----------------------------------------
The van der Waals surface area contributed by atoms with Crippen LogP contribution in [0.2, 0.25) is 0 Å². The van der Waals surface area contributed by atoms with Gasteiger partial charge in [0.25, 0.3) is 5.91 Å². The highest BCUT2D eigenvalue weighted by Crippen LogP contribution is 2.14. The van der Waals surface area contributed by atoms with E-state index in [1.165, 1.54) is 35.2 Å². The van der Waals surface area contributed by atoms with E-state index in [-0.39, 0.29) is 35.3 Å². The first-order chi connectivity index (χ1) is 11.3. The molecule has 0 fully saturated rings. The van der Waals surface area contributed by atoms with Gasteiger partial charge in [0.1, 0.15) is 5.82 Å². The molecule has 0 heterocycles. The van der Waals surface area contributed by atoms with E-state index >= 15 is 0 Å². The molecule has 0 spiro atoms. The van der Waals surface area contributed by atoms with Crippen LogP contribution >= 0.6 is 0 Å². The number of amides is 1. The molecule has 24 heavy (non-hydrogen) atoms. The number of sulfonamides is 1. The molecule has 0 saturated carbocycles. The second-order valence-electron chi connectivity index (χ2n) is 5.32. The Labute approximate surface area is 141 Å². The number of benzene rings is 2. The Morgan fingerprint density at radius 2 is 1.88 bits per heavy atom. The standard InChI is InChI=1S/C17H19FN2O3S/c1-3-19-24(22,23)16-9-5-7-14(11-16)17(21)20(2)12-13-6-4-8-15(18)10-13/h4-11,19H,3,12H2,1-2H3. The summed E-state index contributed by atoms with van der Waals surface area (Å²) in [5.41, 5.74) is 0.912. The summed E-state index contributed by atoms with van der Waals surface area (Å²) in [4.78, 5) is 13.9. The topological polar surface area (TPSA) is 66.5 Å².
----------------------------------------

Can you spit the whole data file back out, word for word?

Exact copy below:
The van der Waals surface area contributed by atoms with Crippen LogP contribution in [0.2, 0.25) is 0 Å². The van der Waals surface area contributed by atoms with Gasteiger partial charge in [0.25, 0.3) is 5.91 Å². The highest BCUT2D eigenvalue weighted by Crippen LogP contribution is 2.14. The van der Waals surface area contributed by atoms with E-state index in [1.165, 1.54) is 35.2 Å². The van der Waals surface area contributed by atoms with E-state index in [-0.39, 0.29) is 35.3 Å². The first-order chi connectivity index (χ1) is 11.3. The molecule has 0 fully saturated rings. The van der Waals surface area contributed by atoms with Gasteiger partial charge in [0.1, 0.15) is 5.82 Å². The molecule has 0 heterocycles. The van der Waals surface area contributed by atoms with E-state index >= 15 is 0 Å². The molecule has 0 spiro atoms. The van der Waals surface area contributed by atoms with Crippen LogP contribution >= 0.6 is 0 Å². The number of amides is 1. The molecule has 24 heavy (non-hydrogen) atoms. The number of sulfonamides is 1. The molecule has 0 saturated carbocycles. The second-order valence-electron chi connectivity index (χ2n) is 5.32. The Labute approximate surface area is 141 Å². The number of benzene rings is 2. The Morgan fingerprint density at radius 2 is 1.88 bits per heavy atom. The standard InChI is InChI=1S/C17H19FN2O3S/c1-3-19-24(22,23)16-9-5-7-14(11-16)17(21)20(2)12-13-6-4-8-15(18)10-13/h4-11,19H,3,12H2,1-2H3. The summed E-state index contributed by atoms with van der Waals surface area (Å²) in [5.41, 5.74) is 0.912. The summed E-state index contributed by atoms with van der Waals surface area (Å²) in [4.78, 5) is 13.9. The topological polar surface area (TPSA) is 66.5 Å².